A suitable soluble nitrite that forms nitrous acid in an aqueous acid medium is then added to the solution. Beneficially, the soluble nitrite is sodium nitrite, potassium nitrite or calcium nitrite.
The solution may also include a stabilizer compound. Such stabilizer is beneficial in that any precipitate that appears upon the formation of the diazonium salt forms as a fine precipitate which is readily dissolved. Additionally, the stabilizer has been found to add chemical stability to the final test device. The stabilizer may be selected from a broad group of compounds, such as, aromatic or aliphatic sulfonic acid salts, sulfates or sulfonates. Examples of such stabilizers include 1,5-napthalenedisu1fonic acid, di-
sodium salt; Z-napthalenesulfonic acid, sodium salt; 4,4- diamino-2,2-biphenyldisulfonic acid, disodium salt; and sodium lauryl sulfate.
An organic acid, preferably an organic sulfonic acid, is included in the composition to provide the proper pH for the formation of a diazonium compound and the subsequent coupling reaction of this diazonium compound with the couplable compound. The organic sulfonic acid utilized may be selected from sulfosalicylic acid, sulfamic acid, hexamic, p-toluenesulfonic acid, and the like. Other known sulfonic acids and organic acids may be used.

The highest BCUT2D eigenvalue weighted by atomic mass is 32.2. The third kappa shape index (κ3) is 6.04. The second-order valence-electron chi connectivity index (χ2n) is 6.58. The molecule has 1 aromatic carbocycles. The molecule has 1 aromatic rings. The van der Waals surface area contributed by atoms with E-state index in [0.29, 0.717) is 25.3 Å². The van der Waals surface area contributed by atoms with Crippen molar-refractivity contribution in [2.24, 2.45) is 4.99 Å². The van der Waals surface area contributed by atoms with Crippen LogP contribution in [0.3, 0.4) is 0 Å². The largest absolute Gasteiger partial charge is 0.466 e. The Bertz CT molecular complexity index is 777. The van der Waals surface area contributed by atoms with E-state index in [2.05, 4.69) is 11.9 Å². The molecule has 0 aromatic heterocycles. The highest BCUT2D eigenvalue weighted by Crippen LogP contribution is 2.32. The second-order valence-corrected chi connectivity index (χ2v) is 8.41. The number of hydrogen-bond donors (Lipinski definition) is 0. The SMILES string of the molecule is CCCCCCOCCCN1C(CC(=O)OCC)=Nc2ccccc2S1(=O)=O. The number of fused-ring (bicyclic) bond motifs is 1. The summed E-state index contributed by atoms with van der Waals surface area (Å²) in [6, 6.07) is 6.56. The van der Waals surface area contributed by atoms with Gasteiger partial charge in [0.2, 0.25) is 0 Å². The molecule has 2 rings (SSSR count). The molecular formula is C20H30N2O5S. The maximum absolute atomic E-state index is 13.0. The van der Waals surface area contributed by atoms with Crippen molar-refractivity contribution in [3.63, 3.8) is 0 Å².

These reagents, an organic polar solvent, an arylamine, water, soluble nitrite, a stabilizer and a sulfonic acid are combined to form the desired diazonium salt solution. Preferably, these reagents are combined in the order in which they have been mentioned, although the order of combination of the polar solvent, arylamine, water, soluble nitrite and stabilizer is not considered critical. Also, if more than one stabilizer is used, the second stabilizer may be added after the sulfonic acid.
The proportions of the reagents used to form the diazonium salt solution are preferably within the following ranges which are expressed in weight/ volume percent, as appropriate:
As previously mentioned, advantageously the ratio of solvent to water is maintained at 4:1 or higher to retain the diazonium salt in solution and promote the drying of the carrier. Also, the weight ratio of acid to arylamine compound is preferably maintained at about 10:1.